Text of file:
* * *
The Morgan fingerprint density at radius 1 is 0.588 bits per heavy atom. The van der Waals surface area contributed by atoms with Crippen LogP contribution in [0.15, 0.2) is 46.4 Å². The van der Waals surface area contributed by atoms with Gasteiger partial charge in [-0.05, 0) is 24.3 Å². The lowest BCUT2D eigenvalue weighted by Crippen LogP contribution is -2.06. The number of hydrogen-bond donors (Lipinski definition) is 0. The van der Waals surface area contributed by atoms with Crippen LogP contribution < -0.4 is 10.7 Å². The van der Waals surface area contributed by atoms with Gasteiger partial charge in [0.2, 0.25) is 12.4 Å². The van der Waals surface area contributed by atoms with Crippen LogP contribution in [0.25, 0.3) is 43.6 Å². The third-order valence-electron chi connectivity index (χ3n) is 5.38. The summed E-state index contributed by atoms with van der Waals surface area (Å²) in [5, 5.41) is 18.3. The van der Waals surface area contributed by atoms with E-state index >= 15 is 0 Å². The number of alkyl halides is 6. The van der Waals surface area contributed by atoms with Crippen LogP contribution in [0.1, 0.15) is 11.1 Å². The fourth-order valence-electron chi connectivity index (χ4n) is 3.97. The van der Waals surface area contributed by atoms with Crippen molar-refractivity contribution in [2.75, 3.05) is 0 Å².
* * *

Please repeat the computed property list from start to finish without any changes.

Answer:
The Morgan fingerprint density at radius 1 is 0.588 bits per heavy atom. The van der Waals surface area contributed by atoms with Crippen LogP contribution in [0.15, 0.2) is 46.4 Å². The van der Waals surface area contributed by atoms with Gasteiger partial charge in [-0.05, 0) is 24.3 Å². The lowest BCUT2D eigenvalue weighted by Crippen LogP contribution is -2.06. The number of hydrogen-bond donors (Lipinski definition) is 0. The van der Waals surface area contributed by atoms with Crippen LogP contribution < -0.4 is 10.7 Å². The van der Waals surface area contributed by atoms with Gasteiger partial charge in [0.2, 0.25) is 12.4 Å². The van der Waals surface area contributed by atoms with Crippen LogP contribution in [0.25, 0.3) is 43.6 Å². The third-order valence-electron chi connectivity index (χ3n) is 5.38. The summed E-state index contributed by atoms with van der Waals surface area (Å²) in [5, 5.41) is 18.3. The van der Waals surface area contributed by atoms with E-state index >= 15 is 0 Å². The number of alkyl halides is 6. The van der Waals surface area contributed by atoms with Crippen LogP contribution in [0.1, 0.15) is 11.1 Å². The fourth-order valence-electron chi connectivity index (χ4n) is 3.97. The van der Waals surface area contributed by atoms with Crippen molar-refractivity contribution in [2.75, 3.05) is 0 Å².